Basic Conjugate Training Advice VII

Basic Conjugate Training Advice VII

The Conjugate Method is the most beneficial training method an athlete can use to improve strength, explosive power, speed, and conditioning. Similar to the multifaceted demands of sport, the Conjugate Method exposes an athlete to various training stimuli to build a complete athlete. Our training not only enhances an athlete's special strengths but also enhances their sports skills. 

Unlike linear-based training plans, the Conjugate Method requires an athlete to meet multiple demands simultaneously. Athletes will train all special strengths related to their sport each week, ensuring a complete athlete is built. If an athlete wants to reach the top tier of their sport, the training plan must not be one-dimensional. 

We often mention that athletes only have so much time to dedicate to strength training, so their chosen training method must be as comprehensive as possible. The Conjugate Method allows an athlete to make meaningful improvements in sport-relevant strengths while avoiding the devil that is detraining. This sets the Conjugate Method apart from other strength and conditioning training methods. 

However, an athlete must have the proper perspective to ensure the success of their Conjugate Method training. Below, we will share some training advice to help improve the overall quality of your training. 

Get Your Mind Right

If you have spent time observing powerlifting on social media or attended a powerlifting meet, you have likely run into a lifter who is yelling and screaming like a goof. While some may believe this is just the mark of an intense and prepared athlete, it is typically the sign of an inexperienced or insecure athlete. Not only does this behavior make an individual look foolish, it is a tremendous waste of energy.

The correct approach is relaxed, calm, and confident. If you know you have done the necessary work in the gym and at practice, you should not need to become overly emotional to execute when competing. Your emotions should be in check, and your focus should be solely on the task.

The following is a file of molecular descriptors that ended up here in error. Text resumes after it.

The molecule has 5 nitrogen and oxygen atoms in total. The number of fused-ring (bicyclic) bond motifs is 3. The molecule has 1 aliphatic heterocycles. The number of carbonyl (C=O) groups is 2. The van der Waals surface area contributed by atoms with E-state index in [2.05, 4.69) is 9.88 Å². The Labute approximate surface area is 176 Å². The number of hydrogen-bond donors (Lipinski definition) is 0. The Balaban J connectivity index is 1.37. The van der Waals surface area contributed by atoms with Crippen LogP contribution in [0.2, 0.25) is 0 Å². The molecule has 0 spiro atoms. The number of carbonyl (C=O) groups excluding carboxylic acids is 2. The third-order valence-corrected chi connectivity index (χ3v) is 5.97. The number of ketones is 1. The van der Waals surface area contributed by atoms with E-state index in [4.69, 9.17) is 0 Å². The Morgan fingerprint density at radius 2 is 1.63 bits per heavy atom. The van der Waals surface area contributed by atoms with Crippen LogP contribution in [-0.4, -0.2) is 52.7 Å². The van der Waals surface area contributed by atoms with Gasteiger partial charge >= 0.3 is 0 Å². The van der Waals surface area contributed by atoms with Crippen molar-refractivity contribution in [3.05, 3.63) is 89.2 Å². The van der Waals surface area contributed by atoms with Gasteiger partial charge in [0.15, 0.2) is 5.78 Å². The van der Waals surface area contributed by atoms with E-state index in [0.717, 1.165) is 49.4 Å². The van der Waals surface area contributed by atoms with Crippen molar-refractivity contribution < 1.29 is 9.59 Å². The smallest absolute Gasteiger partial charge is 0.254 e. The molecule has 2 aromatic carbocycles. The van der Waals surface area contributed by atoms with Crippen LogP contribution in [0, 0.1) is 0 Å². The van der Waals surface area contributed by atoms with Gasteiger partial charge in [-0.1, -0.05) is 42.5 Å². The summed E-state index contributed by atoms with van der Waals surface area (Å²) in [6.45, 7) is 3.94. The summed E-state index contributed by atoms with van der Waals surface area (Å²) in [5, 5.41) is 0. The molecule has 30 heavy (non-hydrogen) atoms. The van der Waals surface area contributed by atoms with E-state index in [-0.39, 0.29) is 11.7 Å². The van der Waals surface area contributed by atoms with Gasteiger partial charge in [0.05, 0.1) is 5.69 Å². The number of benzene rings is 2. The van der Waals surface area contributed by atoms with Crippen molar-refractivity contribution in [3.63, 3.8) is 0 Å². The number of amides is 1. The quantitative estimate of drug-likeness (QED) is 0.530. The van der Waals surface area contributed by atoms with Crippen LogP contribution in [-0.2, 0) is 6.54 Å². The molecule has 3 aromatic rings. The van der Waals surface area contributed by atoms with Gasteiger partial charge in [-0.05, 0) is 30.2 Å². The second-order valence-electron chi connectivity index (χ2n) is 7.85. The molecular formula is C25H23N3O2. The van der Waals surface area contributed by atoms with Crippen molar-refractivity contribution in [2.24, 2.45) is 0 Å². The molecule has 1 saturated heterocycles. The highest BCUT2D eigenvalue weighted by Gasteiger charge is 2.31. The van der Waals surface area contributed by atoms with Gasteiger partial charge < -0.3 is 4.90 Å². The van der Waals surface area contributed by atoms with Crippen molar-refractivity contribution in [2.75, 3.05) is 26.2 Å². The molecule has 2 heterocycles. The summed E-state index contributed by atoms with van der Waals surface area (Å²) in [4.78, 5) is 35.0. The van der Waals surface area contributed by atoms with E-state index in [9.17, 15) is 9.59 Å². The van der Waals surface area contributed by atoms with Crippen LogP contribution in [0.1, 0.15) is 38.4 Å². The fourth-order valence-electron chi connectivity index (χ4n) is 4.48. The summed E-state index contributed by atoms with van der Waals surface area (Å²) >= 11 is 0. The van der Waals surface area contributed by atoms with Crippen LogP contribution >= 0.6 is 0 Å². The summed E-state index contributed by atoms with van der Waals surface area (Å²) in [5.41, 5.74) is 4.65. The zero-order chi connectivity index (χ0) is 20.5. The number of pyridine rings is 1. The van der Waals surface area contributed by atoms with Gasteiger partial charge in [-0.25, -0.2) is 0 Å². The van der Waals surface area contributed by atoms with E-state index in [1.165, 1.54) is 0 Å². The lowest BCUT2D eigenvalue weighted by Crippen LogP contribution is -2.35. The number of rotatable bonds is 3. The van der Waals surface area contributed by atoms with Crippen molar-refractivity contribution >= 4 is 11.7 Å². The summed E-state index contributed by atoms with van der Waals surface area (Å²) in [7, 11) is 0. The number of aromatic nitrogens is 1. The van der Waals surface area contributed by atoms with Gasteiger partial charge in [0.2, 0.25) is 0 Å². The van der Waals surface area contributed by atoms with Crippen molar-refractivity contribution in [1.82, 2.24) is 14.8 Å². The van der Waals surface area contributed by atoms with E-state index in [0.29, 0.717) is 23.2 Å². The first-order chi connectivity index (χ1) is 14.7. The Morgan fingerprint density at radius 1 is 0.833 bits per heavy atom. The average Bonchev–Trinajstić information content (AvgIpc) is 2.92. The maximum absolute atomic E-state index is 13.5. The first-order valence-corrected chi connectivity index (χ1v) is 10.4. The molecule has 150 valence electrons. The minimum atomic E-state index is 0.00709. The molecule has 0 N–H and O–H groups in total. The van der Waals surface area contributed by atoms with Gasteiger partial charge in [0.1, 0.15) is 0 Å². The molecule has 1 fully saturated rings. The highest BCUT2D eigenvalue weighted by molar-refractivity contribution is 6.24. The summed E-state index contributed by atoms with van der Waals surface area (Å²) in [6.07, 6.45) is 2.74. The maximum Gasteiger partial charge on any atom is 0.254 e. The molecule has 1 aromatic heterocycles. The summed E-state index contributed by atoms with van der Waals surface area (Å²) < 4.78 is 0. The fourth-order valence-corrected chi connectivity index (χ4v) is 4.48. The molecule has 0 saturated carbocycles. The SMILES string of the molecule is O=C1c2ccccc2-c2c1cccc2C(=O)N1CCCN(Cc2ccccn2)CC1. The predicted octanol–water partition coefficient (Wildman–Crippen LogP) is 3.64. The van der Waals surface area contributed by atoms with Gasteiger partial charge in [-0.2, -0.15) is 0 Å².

Think of athletes such as Michael Jordan or Fedor Emelianenko, each considered the greatest in their respective sports. Did you ever see them screaming their heads off before walking onto the court or into the ring? Of course not. When you know what you can do and know you are prepared to do it, you achieve a calm state of mind

Lou used to say that many have tried to fight the barbell, but the barbell remains undefeated. No matter how angry you get or how much you yell and scream, the outcome has already been determined based on your level of preparedness. You will achieve your goal if you do the necessary work in the gym. You cannot use emotional energy to compensate for a lack of readiness. 

While some may think these emotional outbursts are just intense individuals being intense individuals, the truth is these types of lifters are either insecure or seeking attention. The dog that is ready to bite doesn't need to worry about barking. The actions will speak louder than the yelling and screaming. 

Whether you compete in strength or conventional sports, approach competition with a confident, cold, and calculated mindset. 

Don't Be Afraid to Rest

At Westside, we typically try to avoid taking time off. Ideally, if training is correctly planned, athletes should be able to make gains and recover simultaneously. However, we understand that outside of our training facility, there are folks who may experience excess fatigue due to life and career demands or mismanaged training. 

While many believe that gym injuries are almost always related to technique errors, the truth is that a majority of weight training-related injuries happen due to excess fatigue. Sure, excess fatigue can cause breakdowns in execution that lead to injury, but the underlying issue that must be solved is fatigue. When fatigue becomes a problem, no amount of training or mental perseverance will solve the issue.